On February 21, the United States Supreme Court revealed its cowardice when it refused to hear a case challenging an anti–Boycott, Divestment, and Sanctions (BDS) law in Arkansas.
BDS is a movement led by Palestinians calling on people to boycott Israeli products, divest institutions from the State of Israel and companies that uphold the occupation of Palestine, and impose sanctions banning business with Israeli settlements and ending military trade with Israel. The Arkansas law prohibits public employees from engaging in BDS — despite the fact that economic boycotting is a form of freedom of speech.
BDS, according to precedent, is protected by the First Amendment, but the Supreme Court refusing to hear the case allows the Arkansas law to stand. Although the Supreme Court’s refusal to hear the decision does not equate to a precedent that this law is constitutional, it nevertheless runs the risk of passively giving the green light for similar legislation in the future.
In the 1980s, the Supreme Court upheld under the First Amendment the right to boycott in situations where the gain is political reform. The BDS movement’s demands are clear: Israel must end its occupation and colonization of all Arab lands and dismantle the apartheid wall, recognize the fundamental rights of the Arab-Palestinian citizens of Israel to full equality, and respect the rights of Palestinian refugees to return to their homes and properties as stipulated in UN Resolution 194.
US citizens who choose to support BDS are taking a stand against the relentless violence to which Palestinians have been subjected to for seventy-five years, since Israel began the occupation in 1948. Just one day after the Supreme Court declined to hear the case, Israel murdered eleven Palestinians and injured 102 others in a military raid in the occupied West Bank city of Nablus. Fatal early-morning raids have become a routine practice for the Israeli Occupation Forces (IOF) this year, and they are only escalating. With its BDS ban, the state of Arkansas is trying to stop individuals from protesting this kind of violence.
It may seem strange for the state of Arkansas to have a stake in the matter at all, but BDS has enemies in surprising places. That’s because it works. BDS stands in the way of Israel progressing its project of ethnic cleansing in the West Bank and Gaza. It also undercuts profits gained by companies working with the apartheid state, and poses an obstacle to the US government, which uses Israel to further its own imperial interests. As Israel’s violence becomes more apparent, the pull of BDS is becoming more magnetic to people who care about human rights — and opposition to BDS is becoming more urgent for proponents of the Western capitalist international order.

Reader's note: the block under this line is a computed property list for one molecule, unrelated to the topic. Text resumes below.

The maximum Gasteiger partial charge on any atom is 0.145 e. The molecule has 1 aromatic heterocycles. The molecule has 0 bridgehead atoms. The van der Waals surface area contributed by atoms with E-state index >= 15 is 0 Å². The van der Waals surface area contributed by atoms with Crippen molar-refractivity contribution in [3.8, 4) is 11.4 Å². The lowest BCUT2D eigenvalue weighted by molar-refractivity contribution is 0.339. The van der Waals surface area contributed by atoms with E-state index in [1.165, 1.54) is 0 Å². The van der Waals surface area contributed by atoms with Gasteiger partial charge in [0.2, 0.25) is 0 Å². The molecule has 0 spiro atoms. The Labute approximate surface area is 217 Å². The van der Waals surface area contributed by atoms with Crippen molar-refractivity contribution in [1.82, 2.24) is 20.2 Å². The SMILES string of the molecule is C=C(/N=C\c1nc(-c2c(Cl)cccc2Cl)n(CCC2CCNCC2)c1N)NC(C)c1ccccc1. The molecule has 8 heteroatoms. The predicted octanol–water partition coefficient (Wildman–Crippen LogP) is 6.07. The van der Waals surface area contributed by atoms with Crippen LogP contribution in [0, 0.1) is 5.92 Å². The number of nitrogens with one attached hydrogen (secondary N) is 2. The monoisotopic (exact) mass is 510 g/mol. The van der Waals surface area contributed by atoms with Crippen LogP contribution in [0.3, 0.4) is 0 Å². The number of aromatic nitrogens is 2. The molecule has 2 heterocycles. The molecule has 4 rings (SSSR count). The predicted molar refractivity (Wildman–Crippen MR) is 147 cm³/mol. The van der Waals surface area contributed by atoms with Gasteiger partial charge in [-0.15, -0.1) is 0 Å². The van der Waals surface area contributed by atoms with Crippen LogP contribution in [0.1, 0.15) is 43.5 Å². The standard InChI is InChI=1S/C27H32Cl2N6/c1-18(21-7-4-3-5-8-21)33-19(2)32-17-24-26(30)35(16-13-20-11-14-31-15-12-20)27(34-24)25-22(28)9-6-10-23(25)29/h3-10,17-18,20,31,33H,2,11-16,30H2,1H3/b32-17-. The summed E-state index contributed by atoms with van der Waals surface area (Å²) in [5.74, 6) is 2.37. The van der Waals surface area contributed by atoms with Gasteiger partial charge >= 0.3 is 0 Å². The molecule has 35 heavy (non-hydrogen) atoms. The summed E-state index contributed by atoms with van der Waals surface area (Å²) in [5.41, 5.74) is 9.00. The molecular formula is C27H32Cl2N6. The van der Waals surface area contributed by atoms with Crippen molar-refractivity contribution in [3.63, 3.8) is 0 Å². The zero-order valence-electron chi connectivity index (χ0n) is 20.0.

The Arkansas law is part of a growing nationwide crackdown that seeks to exceptionalize BDS and isolate it from other protest movements. Laws targeting BDS, many of them formulated by the American Legislative Exchange Council (ALEC), have been passed in multiple states. Last year, these laws were successfully used to pressure the investment research firm Morningstar, Inc. to make an exception for Israel when determining the social and environmental responsibility ratings of companies. The firm’s subsidiary, Sustainalytics, has adjusted its approach when it comes to companies operating in occupied Palestine, stating that this no longer raises automatic red flags. This change was brought about after a campaign by JLens, a pro-Israel investing group.
The role of the US government is significant in maintaining the structure that perpetuates the illegal occupation of Palestine. In addition to the $3.8 billion in military aid per year that goes to Israel, funded by American tax dollars, the US government is now prioritizing its fealty to Israel over the First Amendment freedoms of Americans at home.
There is already a direct line connecting American dollars to Israeli bombs used against Palestinian. Anti-BDS legislation goes a step further by forcing Americans, whether knowingly or unknowingly, to maintain the occupation regardless of their personal views. As citizens of the world, but especially of the United States, we must push back on legislation that seeks to silence the movement for Palestinian freedom.